The developer of a thousand hearts has returned with another major tool in their already extremely comprehensive collection of audio effects. Carve EQ, a 31-band EQ with built-in spectral analysis and a Match tool that makes it both addictive and useful. In this review, I’d like to tell you about Kilohearts Carve EQ.
The kilohearts new combined installer made my heart skip. I was able to jump in and install some of my older licenses that I didn’t have on my new machine. Score! Khs One, anyone? And the timing couldn’t be better. I’m currently mastering a collection of music for a live performance. So an EQ with A/B comparison functionality and reference matching couldn’t come at a better time. Especially if you consider all of the internal profiles created from the special images of many different genres of music, all the way down to individual instrument, that are already stored in Carve EQ. I couldn’t help but drop the ‘I Kissed A Girl’ over my distorted drums, just to see what it would sound like.
Not only was the preset pleasing to the ear, it was also highly educational as to what a Grammy award winning EQ curve looks like. And straight up revelatory in terms of what a Grammy award winning EQ curve sounds like.
The Match and Reference Tool become a big part of what you spend your time with in Carve EQ. It’s addictive to use the ‘Create Profile from File’ to bring in WAV versions of songs on your computer. I made profiles from favorite songs of mine, like ‘Here Comes the Rain Again’, by the Eurythmics, just to see what the EQ profile of the classic tune would do to my song.
Here Comes the Rain from Eurythimics, homemade profile applied.
So In Love, from OMD, homemade profile applied.
No Carve EQ at all.
Watching Carve EQ create a profile for the current input, applying a profile, and then watching as Carve EQ comes up with an EQ curve that applies the other profile is more than a little impressive. I went on to bring in an Orchestral Maneuvers In the Dark track, “So In Love”, and just had a great time hearing how 80s mastering can be reapplied to a modern piece, and take on some of those classic characteristics.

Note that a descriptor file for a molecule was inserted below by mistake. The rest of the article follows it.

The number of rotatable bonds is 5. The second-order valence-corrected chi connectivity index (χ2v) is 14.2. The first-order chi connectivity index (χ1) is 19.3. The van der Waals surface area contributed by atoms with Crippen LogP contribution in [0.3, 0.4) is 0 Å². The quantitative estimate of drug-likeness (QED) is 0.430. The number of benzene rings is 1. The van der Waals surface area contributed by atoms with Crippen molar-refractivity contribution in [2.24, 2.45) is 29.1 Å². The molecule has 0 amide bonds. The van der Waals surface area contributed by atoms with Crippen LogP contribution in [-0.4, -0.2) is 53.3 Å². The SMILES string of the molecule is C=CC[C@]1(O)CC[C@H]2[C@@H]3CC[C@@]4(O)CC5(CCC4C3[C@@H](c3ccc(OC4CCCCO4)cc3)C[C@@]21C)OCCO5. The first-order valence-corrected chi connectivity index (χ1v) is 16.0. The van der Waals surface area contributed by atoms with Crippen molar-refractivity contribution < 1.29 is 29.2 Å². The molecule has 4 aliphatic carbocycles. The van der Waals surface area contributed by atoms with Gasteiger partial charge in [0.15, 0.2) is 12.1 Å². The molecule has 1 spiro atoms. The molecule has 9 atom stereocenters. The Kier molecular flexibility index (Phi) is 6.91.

The spectral imaging of Carve EQ actually became a bigger deal to me than the EQ in some scenarios. Initially, frequency is shown in 1/3 Octaves, displaying, fascinatingly, note values directly above frequency. Falloff can be adjusted so that you can watch as the spectral image dies out a little slower, at the slowest speed, making it easy to track troubled areas within a source.
Sadly, there weren’t a whole lot of presets to sort through in terms of hearing what Carve EQ is capable of. However, there are tons of factory created profiles. And having the profiles broken down by genre is genius. It makes it fun to jump around and hear how different profiles can affect your mixes. I do wish there were some profiles for individual instruments, like vocal profiles, guitar profiles, etc. The focus currently seems to be more on mastering. Maybe in an expansion? I only mention it because I used it well on some vocal tracks, and would’ve loved to have had some factory created vocal profiles. I’m just saying…
I really liked Carve EQ. There were a few irritations with it. For example: You can only use WAV files to create a profile from. AIFs and MP3s do not work. I had to convert MP3s in iTunes over to WAV. Then I was able to create a profile, and so on. But in terms of sound and what it does, especially, at the price ($79), it’s very much worth taking a look at.
Pros: 31 Band EQ with L/R and and MID/Side modes, built-in spectral analysis that displays in 1/3 Octaves, Octaves. Using Sidechain, created and factory EQ profiles on current mixes is amazing and sounds cool.
Cons: Can’t use AIF or MP3 when using ‘Create Profile from File’ function in the Match tool. Hardly any presets.